Bigger Woman for Tummy Work? (photo)

I am 300lbs and 5'11" I have always struggled with my weight and have always been a big girl. I hate it, I dont have high blood pressure, my heart is healthy, ive been checked for diabetes many times and my dr say i dont have sighs of it. I've lost 90 lbs in about a year. Ive always considered a tummy tuck and pubic lipo so i could begin to work out to keep myself in better shape and to be healthy for my 2 girls. is there any doctor out there who would consider doing the surgery at my size?

Doctor Answers 16

Tummy Tuck for overweight woman

Congratulations on your weight loss.  I have performed tummy tucks with liposuction for multiple women with similar issues.  As long as your expectations are reasonable (it sounds like yours are), I think you might be very happy with your results from a full tummy tuck and liposuction.  You will not have a completely flat stomach, and after continued weight loss, you may find you want to have another surgery, but I think that removing the overhang will make you much more comfortable in the gym. 

Atlanta Plastic Surgeon
4.4 out of 5 stars 544 reviews

Bigger Woman for Tummy Work?

Thanks for the question and for enclosing ht., wt, and photos. There is no question you would benefit from an abdominoplasty. However we cannot get the best result while you are at your current BMI. To get into a weight range that would be appropriate for your height would be 220-240 pounds, the closer to 220 (or less) the better. It has to do with safety of the surgery also as well as the final result. Once you get into that weight range, see a board certified plastic surgeon that has considerable experience in body contouring after major weight loss (it is not the same as the usual cosmetic tummy tuck) and get a consultation. You will be very surprised at the pleasing result you can get at that point.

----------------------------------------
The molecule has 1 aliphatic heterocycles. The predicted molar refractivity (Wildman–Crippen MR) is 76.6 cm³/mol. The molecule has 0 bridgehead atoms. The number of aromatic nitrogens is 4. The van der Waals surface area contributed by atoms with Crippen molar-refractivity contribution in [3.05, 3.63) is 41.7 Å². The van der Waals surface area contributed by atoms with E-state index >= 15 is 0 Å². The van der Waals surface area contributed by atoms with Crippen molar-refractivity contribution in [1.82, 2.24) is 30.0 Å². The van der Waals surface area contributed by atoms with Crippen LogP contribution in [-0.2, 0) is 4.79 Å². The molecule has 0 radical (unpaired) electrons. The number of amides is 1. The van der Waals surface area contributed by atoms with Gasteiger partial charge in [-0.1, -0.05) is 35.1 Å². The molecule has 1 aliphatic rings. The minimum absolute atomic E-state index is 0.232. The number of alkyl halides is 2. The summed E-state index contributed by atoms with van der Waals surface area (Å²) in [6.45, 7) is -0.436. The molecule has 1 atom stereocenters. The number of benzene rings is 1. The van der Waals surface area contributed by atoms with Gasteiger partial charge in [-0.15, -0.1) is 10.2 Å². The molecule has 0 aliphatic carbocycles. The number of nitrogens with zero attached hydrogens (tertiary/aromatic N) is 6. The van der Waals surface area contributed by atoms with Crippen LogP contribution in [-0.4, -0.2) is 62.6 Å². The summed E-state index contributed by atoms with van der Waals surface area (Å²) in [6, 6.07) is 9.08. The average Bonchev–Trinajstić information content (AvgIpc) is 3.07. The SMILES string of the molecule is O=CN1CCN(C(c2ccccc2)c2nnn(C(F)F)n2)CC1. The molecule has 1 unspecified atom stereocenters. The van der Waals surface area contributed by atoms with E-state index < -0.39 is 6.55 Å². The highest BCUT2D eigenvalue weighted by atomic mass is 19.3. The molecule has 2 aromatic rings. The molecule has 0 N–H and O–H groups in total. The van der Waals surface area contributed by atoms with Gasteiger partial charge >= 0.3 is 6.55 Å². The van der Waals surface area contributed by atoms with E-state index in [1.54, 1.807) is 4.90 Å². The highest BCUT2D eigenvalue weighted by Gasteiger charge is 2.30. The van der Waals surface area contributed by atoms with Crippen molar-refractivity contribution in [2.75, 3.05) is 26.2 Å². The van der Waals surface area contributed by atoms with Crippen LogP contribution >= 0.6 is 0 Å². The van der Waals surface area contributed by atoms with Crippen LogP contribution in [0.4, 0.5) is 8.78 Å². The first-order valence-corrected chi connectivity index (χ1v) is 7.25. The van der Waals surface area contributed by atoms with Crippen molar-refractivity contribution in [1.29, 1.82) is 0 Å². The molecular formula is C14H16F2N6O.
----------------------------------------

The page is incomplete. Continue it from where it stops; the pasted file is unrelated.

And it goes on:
Ronald V. DeMars, MD
Portland Plastic Surgeon
5.0 out of 5 stars 27 reviews

Bigger woman tummy tuck

A staged procedure may be helpful for the larger, non-optimal patient.  While losing more weight makes the anesthesia risks less, it often is problematic to lose the weight.  Consider liposuction of the abdomen and hip rolls.  At a later date the the redundant skin can be removed when a better weight has been achieved.

H. Michael Roark, MD
San Diego Plastic Surgeon
5.0 out of 5 stars 16 reviews


If you think you have plateaued as fat as the weight loss right now then proceeding with the surgery is not an unreasonable choice

Norman Bakshandeh, MD, FACS
New York Plastic Surgeon
4.9 out of 5 stars 14 reviews

Tummy Tuck for 5'11'' 300 lbs

    There are many patients in which a panniculectomy can be performed to remove the redundant tissue or pannus.  This will allow easier movement and exercise.  However, a tummy tuck requires more extensive dissection and plication would probably not be advised due to compression of pelvic inflow and risk of blood clots in your legs.  Kenneth Hughes, MD Los Angeles, CA

Kenneth B. Hughes, MD
Los Angeles Plastic Surgeon
4.9 out of 5 stars 496 reviews

300 pound tummy tuck

If you are otherwise healthy, a tummy tuck would definitely help you feel better about your appearance and help you get around easier and exercise easier.  In so doing you may find it easier to lose weight after the operation.  You do need to be aware however that if you go on to lose a significant amount of weight (greater than 50 pounds) in the future, you will likely need a second tummy tuck.  


You should also be aware that at your weight and height, weight loss surgery is also an option.  If you would consider that, I would have that done first and then perform the tummy tuck when you are at a stable weight.  Good luck.